100,294,687 92,874,250
$5,735 16,589 52,105
177,121 3,665 34,673
131,708 36,599 63,749
193,131 1,979 33,876
123,578 4,549
t Exclusive of gold dust.
this Appendix at forty dollars ($40) per ton. The United States and European commerce around the capes is conducted in first-class ships, which often cost eighty dollars ($S0) per ton; fifty dollars ($50) have therefore been taken as the fair average value in the construction of this table, which does not include coasting trade.
Table showing the trade of England that would pass through the isthmus canal,
if now finished; taken from the official returns for the year 1856.
Countries traded with.
Half of Mexico.........
Half of Central America Half of New Granada...
Java......^Outward: only 40 days saved by canal
Singapore -
Australia and New Zealand
Sandwich islands..........
California.............. .
Value, of trade.............
Value of ships, at $50 per ton
Total value of trade and ships
Exports and imports. Tonnage.
$2,775,137 1,244,817. 2,437,605 15,486,110 20,473,520 360,015 7,077, 390 3,821,410 4, 364, 070 78,246, 095 520,560 2,378,105 $11,833 5,615 10,188 118,311 244,319 1,820 68,530 16,003 16,500 522,426 1,950 11,800
139,184, S34 51,464,750 1,029,295

190,649, 584 51,464,750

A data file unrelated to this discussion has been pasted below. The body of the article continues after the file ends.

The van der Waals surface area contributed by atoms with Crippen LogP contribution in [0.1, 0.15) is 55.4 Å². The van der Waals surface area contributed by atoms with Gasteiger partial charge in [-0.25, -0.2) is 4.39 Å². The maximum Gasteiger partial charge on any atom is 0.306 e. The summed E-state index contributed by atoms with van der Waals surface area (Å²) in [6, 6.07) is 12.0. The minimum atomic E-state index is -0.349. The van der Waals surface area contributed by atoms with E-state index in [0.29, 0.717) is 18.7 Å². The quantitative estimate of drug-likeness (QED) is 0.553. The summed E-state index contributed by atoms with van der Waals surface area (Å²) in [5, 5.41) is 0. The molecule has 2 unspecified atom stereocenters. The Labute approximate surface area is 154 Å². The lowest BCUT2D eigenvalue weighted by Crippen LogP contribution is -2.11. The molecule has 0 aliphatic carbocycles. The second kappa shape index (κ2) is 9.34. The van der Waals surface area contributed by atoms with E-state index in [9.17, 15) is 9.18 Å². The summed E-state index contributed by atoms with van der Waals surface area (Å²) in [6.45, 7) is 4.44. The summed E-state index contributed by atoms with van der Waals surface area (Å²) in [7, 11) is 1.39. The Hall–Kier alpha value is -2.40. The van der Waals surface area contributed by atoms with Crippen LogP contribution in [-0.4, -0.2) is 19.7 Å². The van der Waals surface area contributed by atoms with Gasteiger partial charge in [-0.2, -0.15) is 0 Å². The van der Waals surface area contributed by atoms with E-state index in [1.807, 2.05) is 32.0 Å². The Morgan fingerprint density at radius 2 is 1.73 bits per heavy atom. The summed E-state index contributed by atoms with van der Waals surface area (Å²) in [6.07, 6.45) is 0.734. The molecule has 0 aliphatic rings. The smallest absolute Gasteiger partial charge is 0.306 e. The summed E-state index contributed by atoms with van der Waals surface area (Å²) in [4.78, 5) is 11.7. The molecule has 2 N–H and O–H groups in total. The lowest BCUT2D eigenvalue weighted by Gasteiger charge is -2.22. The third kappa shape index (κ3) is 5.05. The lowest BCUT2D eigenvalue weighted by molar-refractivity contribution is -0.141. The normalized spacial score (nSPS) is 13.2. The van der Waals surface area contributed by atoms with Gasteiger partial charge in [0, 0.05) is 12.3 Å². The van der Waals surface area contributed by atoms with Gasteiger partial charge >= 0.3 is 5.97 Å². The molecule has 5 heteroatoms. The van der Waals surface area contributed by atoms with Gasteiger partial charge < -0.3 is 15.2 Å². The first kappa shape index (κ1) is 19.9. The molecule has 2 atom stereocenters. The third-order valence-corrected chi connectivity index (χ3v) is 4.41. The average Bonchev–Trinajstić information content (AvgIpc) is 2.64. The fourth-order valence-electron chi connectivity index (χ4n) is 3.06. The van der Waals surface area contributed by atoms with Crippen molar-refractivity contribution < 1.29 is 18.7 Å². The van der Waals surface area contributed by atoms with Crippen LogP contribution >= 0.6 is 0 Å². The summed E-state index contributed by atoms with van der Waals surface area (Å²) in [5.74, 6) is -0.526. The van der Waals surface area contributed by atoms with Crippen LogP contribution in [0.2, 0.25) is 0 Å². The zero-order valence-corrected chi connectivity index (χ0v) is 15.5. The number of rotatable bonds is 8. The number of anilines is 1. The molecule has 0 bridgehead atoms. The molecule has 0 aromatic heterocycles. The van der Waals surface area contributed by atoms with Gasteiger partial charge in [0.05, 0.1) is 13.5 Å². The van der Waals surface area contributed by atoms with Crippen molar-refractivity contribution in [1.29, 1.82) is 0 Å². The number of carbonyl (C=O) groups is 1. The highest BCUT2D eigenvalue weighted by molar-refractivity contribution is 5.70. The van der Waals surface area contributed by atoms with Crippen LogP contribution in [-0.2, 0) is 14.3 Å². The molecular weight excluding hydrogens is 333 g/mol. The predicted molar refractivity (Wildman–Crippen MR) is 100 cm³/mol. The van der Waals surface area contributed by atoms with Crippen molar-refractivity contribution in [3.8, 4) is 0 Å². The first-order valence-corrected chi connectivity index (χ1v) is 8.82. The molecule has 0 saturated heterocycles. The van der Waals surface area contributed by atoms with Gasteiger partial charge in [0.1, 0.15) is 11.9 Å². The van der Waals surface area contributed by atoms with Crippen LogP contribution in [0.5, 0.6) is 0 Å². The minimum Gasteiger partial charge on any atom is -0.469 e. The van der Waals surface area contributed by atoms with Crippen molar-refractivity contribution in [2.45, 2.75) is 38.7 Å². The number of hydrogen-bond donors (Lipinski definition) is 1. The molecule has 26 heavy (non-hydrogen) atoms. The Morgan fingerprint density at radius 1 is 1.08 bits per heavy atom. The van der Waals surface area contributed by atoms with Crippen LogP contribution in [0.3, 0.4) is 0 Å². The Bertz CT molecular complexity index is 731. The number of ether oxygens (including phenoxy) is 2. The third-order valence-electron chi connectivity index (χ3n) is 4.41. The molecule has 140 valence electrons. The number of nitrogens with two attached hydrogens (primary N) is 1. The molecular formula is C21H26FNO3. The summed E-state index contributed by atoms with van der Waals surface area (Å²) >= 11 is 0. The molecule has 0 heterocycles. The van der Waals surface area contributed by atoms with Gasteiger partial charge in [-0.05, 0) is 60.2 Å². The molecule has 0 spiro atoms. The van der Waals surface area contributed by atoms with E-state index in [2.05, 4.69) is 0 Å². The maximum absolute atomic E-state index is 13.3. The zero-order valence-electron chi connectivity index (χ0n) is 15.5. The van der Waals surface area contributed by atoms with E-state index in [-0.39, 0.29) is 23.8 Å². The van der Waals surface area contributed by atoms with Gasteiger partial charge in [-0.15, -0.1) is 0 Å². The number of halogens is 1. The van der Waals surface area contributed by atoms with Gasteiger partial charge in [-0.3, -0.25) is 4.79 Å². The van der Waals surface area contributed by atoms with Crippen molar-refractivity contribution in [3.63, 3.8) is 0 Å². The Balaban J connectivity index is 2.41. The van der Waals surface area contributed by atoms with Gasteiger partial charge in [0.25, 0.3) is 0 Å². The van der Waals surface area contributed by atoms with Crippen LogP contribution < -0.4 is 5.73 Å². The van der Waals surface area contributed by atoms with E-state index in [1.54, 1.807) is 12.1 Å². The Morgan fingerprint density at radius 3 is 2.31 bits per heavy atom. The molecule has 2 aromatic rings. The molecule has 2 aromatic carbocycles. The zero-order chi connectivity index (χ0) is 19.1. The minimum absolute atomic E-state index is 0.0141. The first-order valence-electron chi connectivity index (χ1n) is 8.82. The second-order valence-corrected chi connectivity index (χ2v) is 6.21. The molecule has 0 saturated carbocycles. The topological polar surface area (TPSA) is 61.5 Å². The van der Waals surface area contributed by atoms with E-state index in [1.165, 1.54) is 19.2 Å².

Table showing the trade of France that would pass through the isthmus canal,
if now finished ; taken from the official returns for the year 1857.
Countries traded with.
Half of Mexico.......
Half of New Granada
Dutch East Indies...
Sandwich islands----
Philippine islands----
Outward onlv
Value of cargoes..........-
Value of ships, at $50 per ton
Total value
Exports and imports. Tonnage.
$10, 000,000 13,160,000 2,790,000 1,090,000 440,000 100,000 2,073,859 2,180,000 4,440,000 2,000, 000 1,000,000 19,800,000 $25,688 35,096 10,004 2,389 1,651 1,000 8,997 2, 028 20,400 4, 119 1,463 50,000
59,073,859 8,136,750 | 162,735

67,210,609 8,136,7." i
Table showing the total tonnage that would pass yearly through the isthmus
if now finished ; from offi
United States............................................. 1, 857, 4S5
England................................................ 1,029,295
Other countries
162,735 44, 555
Total............................................. 3,094,070
Tabic showing the general results of the. foregoing tables.
Tonnage and trade of United States....................... $193, 168, 937